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My Daughter’s On Facebook; What Are The Rules?

When it was time for my daughter to start using Facebook, we read articles, talked to Internet safety experts, and researched Facebook terms of service (TOS) rules for children. (Did you know children younger than 13 aren't allowed to have an account, according to Facebook’s TOS?) Then we sat down with her and explained the rules, both the Facebook rules and our “family” rules. Here they are:


  • Your parents will know your password


  • You will be Facebook “friends” with your parents


  • Your privacy settings will always be set to the highest level


  • You will only have friends on your account who you know in real life and who are only one year older or one year younger (to adjust as she gets older)


  • Mom is allowed to read your private messages



And just like that, she took off flying, learning the ins and outs of Facebook behavior faster than she could whip out her mascara wand.


But the thing is… no one tells Mom how she should act on social networks once her kid joins in the fun! I mean, wham!—you gotta be careful what you say from now on. That funny inside joke your girlfriend shared? Unless it’s PG13 (or less) you’ll need to censor how you respond and whether you will re-share it. Maybe you’ll want to change how your updates are viewed: just friends or allow friends of friends? (Can your daughter’s friends see your updates and photos? Um, WEIRD.) And have you made a decision about whether your child is allowed to  “friend” teachers?


I have no idea what I’m supposed to do when her friends want to be “friends” with me? Should I friend all of her friends? Where do I draw the line?


Isn’t it all a bit strange?


In case you’re wondering, there aren’t social media “parenting” experts to contact, or Facebook “parent how-to’s.” Nope, you get to wing it and hope for the best.


My husband, however, bravely marches into her social networking world. He “likes”  a post of hers here and there, and finds ways to joke with her on her turf. Me, not so much; I prefer to let her do her thing and watch from afar. That’s starting to change though…


We are gradually crossing paths more often. Recently, I suggested a yummy cookie dough truffle recipe she should make. (I mean what’s a teen for if not gourmet chocolate-dipped treat-making?) Later she responded to an update of mine, saying that a clarification was needed (ahem) after I’d posted a fabulous photo of cupcakes. She wanted to be sure everyone knew that she was the actual cupcake decorator (but I swear I baked them!).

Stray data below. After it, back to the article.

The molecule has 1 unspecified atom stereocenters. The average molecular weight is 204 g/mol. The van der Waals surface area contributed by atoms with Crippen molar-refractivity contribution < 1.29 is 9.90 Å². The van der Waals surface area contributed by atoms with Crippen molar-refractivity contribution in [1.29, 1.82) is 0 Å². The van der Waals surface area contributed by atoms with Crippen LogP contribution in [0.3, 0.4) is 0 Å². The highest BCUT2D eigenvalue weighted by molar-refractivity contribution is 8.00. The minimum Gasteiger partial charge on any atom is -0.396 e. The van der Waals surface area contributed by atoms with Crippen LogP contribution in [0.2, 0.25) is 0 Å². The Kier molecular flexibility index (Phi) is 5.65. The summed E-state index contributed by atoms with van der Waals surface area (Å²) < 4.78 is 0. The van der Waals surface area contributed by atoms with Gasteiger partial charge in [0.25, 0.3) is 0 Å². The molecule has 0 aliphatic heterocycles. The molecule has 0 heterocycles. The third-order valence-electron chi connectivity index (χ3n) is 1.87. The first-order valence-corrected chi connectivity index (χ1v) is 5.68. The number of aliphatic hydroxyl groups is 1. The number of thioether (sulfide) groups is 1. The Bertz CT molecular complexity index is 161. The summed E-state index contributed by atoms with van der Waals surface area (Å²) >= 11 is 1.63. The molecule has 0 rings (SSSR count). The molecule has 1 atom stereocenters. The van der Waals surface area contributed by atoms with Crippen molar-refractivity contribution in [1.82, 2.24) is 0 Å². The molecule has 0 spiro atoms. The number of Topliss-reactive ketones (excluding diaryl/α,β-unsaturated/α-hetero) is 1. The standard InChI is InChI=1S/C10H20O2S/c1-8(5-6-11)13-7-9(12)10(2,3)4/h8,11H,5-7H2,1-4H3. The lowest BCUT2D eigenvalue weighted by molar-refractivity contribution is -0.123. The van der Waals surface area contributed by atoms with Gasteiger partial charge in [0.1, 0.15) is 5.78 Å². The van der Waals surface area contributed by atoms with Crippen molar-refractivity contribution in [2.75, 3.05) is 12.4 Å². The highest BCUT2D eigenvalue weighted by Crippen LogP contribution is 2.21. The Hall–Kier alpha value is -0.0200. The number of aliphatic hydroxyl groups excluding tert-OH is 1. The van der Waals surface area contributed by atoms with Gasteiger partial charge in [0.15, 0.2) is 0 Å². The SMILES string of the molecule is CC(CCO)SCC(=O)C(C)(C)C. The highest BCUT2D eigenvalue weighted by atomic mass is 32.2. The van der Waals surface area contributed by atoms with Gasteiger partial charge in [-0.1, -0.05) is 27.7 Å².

Maybe there’s something a mom can learn about her relationship with her daughter via social media—who would have guessed? I’ve observed how my daughter is careful of others’ feelings even in the online sphere. And yes, she is definitely boy crazy—OY! But I’ve also seen her humor and creative intelligence blossom and I don’t think I’d have seen that otherwise. And I think she watches how I handle my relationships with my husband, my family, and my friends. I’d like to know what she sees and what she’s learned about her mother via this thing called Facebook.


What are you learning about your kids while watching them play in the social media world? Have you learned any parenting lessons? ‘Cuz I’d love to hear your tips!


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#4 Adriana S 2012-03-27 01:58
Em menos de 1 minuto você estará assistindo TV de graça www.tvhd.com.br
#3 Kelly 2012-01-05 14:27
I have one turning 13 soon, and I'm looking for rules and tips to get him started. Thanks!
#2 Carissa Rogers 2012-01-04 22:40
Boys! Oh I didn't even think about the differences between girl social and boy social! My boy is only 7 and FAR FAR away from caring about Facebook yet! :-)

the app is called 'words with friends'? I'm curious to check it out! THANKS!
#1 Melissa 2012-01-04 19:31
We follow all of the above with our 14 and 15 year old sons on Facebook. I actually have enjoyed interacting with them and their friends. It was strange at first, deciding if I should accept friend requests from their friends but now I am glad that I did. It has also provided a lot of insight in to who is a good influence, etc. The boys have had to unfriend some people because of language, etc and we have been able to have dialogues about friendship, etc. that may not have otherwise occurred.
I also enjoy playing Words with Friends with my kids and having another way to connect with them.
Getting teen boys to talk is not easy so I can use all the help I can get.

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Do you allow your children to watch TV or play on the computer before doing their homework?

Yes - 31.6%
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Total votes: 4919
The voting for this poll has ended on: June 25, 2016